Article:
Super pressure

Super pressure


Super pressure


Roschon Prince doesn’t mean this as a slight to any other teams, but when USA TODAY High School Sports rolls out our Super 25 boys basketball preseason rankings this week, Prince expects to his Long Beach Poly (Long Beach, Calif.) squad will be in the No. 1 slot.

“We want No. 1 bad,” said Prince, a senior swingman who will sign with Southern Cal this week. “Being the No. 1 team in the Super 25 is something we all want as competitors. That’s something you work for, and I feel like we’ve got what it takes to be on top. I really hope we get it.” Careful what you wish for. While being top dog comes with a great deal of prestige, the flipside can yield trouble.

“Guys just don’t know,” said N.C. State freshman point guard Tyler Lewis, who has experience with this sort of thing. “You think you want it, but there’s a lot that comes with it.”

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Lewis said getting to the top “is the easy part; staying there is what’s so difficult.”

Last year, Lewis ran the show for Oak Hill Academy (Mouth of Wilson, Va.), which opened the season as the No. 2 team in the Super 25. Forty-four wins and no losses later, Lewis finished with a national championship and the coveted No. 1 ranking.

The key? Mental toughness.

“When you’re a top team you’re always getting every team’s best shot,” Lewis said. “So you’ve got to have great chemistry and stay focused because one bad game can cost you the season.”

Or send you on a downward spiral.

That’s what happened to Miller Grove (Lithonia, Ga.) last season.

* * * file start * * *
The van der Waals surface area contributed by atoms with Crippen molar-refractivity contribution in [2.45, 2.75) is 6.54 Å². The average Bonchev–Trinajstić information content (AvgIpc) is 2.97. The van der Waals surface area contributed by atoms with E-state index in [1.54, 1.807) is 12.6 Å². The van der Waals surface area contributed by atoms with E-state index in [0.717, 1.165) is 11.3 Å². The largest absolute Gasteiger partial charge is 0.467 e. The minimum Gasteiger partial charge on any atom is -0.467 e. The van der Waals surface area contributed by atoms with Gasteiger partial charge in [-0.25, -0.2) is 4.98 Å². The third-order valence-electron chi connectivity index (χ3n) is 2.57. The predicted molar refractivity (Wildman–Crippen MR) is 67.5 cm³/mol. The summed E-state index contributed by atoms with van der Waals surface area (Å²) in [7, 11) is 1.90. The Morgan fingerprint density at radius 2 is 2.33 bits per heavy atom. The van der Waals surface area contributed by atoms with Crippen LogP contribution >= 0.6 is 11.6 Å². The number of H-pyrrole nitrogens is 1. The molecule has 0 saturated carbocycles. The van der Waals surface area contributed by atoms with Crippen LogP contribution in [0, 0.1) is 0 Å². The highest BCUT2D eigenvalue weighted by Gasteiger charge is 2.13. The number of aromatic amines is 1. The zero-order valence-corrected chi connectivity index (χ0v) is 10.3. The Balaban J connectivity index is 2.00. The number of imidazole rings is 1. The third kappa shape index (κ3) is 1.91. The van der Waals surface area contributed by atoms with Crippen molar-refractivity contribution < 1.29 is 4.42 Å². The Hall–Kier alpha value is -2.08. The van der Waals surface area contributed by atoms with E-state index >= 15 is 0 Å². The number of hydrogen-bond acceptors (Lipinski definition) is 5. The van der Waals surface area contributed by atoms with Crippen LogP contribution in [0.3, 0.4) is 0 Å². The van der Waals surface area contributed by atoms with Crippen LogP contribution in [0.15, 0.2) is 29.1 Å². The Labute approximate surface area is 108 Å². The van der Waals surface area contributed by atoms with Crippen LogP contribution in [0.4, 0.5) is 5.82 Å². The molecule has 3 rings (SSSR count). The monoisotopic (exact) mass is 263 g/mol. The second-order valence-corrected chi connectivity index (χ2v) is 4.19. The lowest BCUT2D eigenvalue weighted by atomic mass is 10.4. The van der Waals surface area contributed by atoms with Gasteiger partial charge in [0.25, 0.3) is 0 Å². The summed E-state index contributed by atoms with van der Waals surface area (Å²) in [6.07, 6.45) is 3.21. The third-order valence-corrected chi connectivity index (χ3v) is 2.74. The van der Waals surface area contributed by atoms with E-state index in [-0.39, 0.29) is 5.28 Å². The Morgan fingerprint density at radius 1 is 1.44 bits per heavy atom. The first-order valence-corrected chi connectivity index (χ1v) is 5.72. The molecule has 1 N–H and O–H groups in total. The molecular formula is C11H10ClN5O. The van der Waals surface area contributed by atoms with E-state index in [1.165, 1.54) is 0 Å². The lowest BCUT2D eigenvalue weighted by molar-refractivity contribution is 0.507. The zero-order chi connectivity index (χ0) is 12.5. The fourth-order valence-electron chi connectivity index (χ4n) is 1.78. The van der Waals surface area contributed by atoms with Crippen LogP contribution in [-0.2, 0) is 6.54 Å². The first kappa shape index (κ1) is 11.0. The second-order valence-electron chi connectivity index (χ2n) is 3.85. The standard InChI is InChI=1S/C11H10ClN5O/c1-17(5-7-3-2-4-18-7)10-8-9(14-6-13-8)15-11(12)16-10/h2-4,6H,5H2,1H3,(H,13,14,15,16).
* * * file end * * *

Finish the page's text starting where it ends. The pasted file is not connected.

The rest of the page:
Fresh off its third consecutive state title, the Wolverines began at No. 4 and reeled of six-straight wins to back up the highest preseason Super 25 ranking in the school’s history.

Then on Dec. 15, Miller Grove lost a nail-biter to Oak Hill and “stayed in a funk for weeks.”

The Wolverines dropped eight of their next nine games.

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“I think we put so much into being perfect and being that top team that we weren’t as loose,” Miller Grove coach Sharman White said. “You want to shake that loss off, but it’s hard. We just couldn’t. When you have all of that attention and you’re so focused on backing it up then you have a letdown, it’s crushing mentally. You have to really work through it.”

The Wolverines eventually shook it off to claim their fourth state title.

“That’s one good thing about being a top-tier team,” White said. “It can bring on some healthy adversity.”

It’s a message that Oak Hill coach Steve Smith preaches to his players on a consistent basis.

“We’re like every team’s state title game,” Smith said. “And that’s how it is for top five teams. That’s the biggest hurdle. But there’s a tradition here and the players know it. Every year we get new, talented players in and they want to go down as one of the greatest teams in our history. To do that, they’ve got to be ready for teams that will be coming at them. That’s the key.”

Xavier Rathan-Mayes has played the role of “hunter” in the past and he knows that this season he’ll be in for a role reversal with his talented Huntington Prep (Huntington, W.Va.) squad. Still, Rathan-Mayes has a direct message for teams licking their chops for a shot at the Express: “Let em’ come on!”

“We know we’ll get everyone’s best shot, but we want their best shot,” said Rathan-Mayes, a senior shooting guard who is committed to Florida State. “We are going to go at every team like they’re the No. 1 team so it doesn’t matter. We’re not afraid of anyone because we have the right mindset. Other teams won’t play us, but we’ll play anybody. So yeah, even with the bull’s eye, we’ll embrace that No. 1 spot.”

Follow Jason Jordan on Twitter @JayJayUSAToday.


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